5. Incorrect spring pressure of the fuel injectors.
    6. Wrong grade of fuel or low fuel quality.
    7. Incorrect valve lift of the fuel injection valves.
    8. Unbalanced engine. Thermal and power balancing needs to be done.
    9. Overloaded engine due to governor malfunction.
    10. Some units may not be firing leading to overloading of the other units.
    11. Scavenge fire has taken place

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    Finding the Source of Black Smoke

    The black smoke could come from the main engine, the three auxiliary engines, the oil fired boiler, the exhaust boiler, or the incinerator. A quick trip to the top of the funnel may indicate the source. Once the exhaust pipe has been identified, it should be traced down to the engine room In case it is the incinerator or the boiler, the fault can be discovered soon, but in engines with multiple units it must be established that whether the fault is of an individual unit of is it common to all.

    In case the smoke is traced to a multi-unit diesel engine, the procedure of finding the smoking unit is as follows:

    1. The engine must be checked for overloading and the exhaust temperatures of the individual units must be checked. The difference in temperature of the individual unit and the average temperature must not exceed 50 degrees C.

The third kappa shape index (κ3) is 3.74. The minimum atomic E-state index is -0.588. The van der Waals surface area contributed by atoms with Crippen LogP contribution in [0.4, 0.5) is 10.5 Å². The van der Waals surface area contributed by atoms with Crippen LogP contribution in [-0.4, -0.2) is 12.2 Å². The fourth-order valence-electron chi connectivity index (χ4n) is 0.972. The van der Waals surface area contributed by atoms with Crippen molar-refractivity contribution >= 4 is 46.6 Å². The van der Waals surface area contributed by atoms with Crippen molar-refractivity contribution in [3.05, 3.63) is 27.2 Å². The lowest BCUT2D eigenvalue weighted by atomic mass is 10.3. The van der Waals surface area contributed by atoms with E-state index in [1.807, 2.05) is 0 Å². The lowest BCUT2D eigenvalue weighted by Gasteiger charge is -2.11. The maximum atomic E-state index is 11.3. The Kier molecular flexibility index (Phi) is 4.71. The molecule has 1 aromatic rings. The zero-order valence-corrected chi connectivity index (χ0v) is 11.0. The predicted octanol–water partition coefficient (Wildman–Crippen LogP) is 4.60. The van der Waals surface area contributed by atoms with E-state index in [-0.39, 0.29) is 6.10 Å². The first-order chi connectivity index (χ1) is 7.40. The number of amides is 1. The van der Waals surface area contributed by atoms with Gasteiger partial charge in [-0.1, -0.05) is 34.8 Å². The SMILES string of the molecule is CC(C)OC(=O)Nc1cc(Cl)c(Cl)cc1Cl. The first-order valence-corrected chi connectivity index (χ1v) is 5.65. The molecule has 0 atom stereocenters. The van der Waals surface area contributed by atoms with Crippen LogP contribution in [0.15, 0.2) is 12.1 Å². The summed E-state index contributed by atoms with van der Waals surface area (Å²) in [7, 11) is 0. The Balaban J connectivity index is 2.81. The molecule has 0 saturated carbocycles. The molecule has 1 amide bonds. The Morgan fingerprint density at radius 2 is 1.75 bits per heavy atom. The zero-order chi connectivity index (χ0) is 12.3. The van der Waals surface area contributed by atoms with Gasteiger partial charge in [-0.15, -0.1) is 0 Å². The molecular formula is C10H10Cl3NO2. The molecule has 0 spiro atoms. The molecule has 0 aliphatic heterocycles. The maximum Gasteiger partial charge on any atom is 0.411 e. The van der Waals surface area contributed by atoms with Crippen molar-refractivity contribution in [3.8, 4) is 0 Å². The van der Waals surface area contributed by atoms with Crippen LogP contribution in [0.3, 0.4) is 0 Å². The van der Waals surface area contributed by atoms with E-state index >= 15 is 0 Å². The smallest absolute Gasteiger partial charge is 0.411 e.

2. The engine must be checked for scavenge fire and the under-piston temperature must be checked of all the units.
    3. The fuel racks of all the fuel pumps must be checked and must be within limits.
    4. The air filter of the turbocharger blower must be checked for choking.
    5. The turbocharger speed must be checked and the temperature drop across the turbocharger must be checked.
    6. The fuel temperature must be checked and it must be within the range 120 to 140 degrees C for heavy fuel oil.
    7. In the case the problem is only due to a particular cylinder, the units must be cut off one by one and for about two three minutes any change in exhaust must be observed.
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    Colors of Smoke

    The color of the smoke tells about the condition of the machines. The ideal color of the smoke should be transparent to slight grey.

    • A white color indicates presence of water vapor in fuel.
    • Blue colored smoke indicates the presence of lubricating oil in the smoke.
    • Dark black color indicates inefficient combustion or the lack or air. It could also be due to scavenge fire or economizer fire or boiler problems.